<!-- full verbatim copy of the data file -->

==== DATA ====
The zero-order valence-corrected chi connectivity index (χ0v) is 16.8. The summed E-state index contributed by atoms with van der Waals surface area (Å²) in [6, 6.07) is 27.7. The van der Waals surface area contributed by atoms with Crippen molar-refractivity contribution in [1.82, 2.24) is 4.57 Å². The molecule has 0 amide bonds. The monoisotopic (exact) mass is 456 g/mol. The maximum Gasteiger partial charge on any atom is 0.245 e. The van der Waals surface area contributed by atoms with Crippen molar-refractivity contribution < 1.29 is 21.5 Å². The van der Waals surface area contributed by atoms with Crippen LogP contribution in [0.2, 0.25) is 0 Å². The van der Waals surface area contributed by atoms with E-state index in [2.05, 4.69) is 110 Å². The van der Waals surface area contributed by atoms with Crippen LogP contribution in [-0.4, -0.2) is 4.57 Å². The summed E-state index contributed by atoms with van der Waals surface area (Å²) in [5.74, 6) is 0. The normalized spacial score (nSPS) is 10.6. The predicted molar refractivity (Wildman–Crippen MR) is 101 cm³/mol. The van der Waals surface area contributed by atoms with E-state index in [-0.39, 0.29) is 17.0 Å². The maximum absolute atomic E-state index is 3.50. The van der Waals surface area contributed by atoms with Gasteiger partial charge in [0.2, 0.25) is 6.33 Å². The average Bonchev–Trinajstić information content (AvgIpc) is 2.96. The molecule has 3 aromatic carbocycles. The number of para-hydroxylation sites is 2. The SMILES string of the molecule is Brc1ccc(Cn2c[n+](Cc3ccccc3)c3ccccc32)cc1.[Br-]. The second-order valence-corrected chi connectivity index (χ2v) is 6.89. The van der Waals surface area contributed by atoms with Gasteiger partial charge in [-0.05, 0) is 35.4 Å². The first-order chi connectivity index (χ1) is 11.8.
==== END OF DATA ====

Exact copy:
The zero-order valence-corrected chi connectivity index (χ0v) is 16.8. The summed E-state index contributed by atoms with van der Waals surface area (Å²) in [6, 6.07) is 27.7. The van der Waals surface area contributed by atoms with Crippen molar-refractivity contribution in [1.82, 2.24) is 4.57 Å². The molecule has 0 amide bonds. The monoisotopic (exact) mass is 456 g/mol. The maximum Gasteiger partial charge on any atom is 0.245 e. The van der Waals surface area contributed by atoms with Crippen molar-refractivity contribution < 1.29 is 21.5 Å². The van der Waals surface area contributed by atoms with Crippen LogP contribution in [0.2, 0.25) is 0 Å². The van der Waals surface area contributed by atoms with E-state index in [2.05, 4.69) is 110 Å². The van der Waals surface area contributed by atoms with Crippen LogP contribution in [-0.4, -0.2) is 4.57 Å². The summed E-state index contributed by atoms with van der Waals surface area (Å²) in [5.74, 6) is 0. The normalized spacial score (nSPS) is 10.6. The predicted molar refractivity (Wildman–Crippen MR) is 101 cm³/mol. The van der Waals surface area contributed by atoms with E-state index in [-0.39, 0.29) is 17.0 Å². The maximum absolute atomic E-state index is 3.50. The van der Waals surface area contributed by atoms with Gasteiger partial charge in [0.2, 0.25) is 6.33 Å². The average Bonchev–Trinajstić information content (AvgIpc) is 2.96. The molecule has 3 aromatic carbocycles. The number of para-hydroxylation sites is 2. The SMILES string of the molecule is Brc1ccc(Cn2c[n+](Cc3ccccc3)c3ccccc32)cc1.[Br-]. The second-order valence-corrected chi connectivity index (χ2v) is 6.89. The van der Waals surface area contributed by atoms with Gasteiger partial charge in [-0.05, 0) is 35.4 Å². The first-order chi connectivity index (χ1) is 11.8.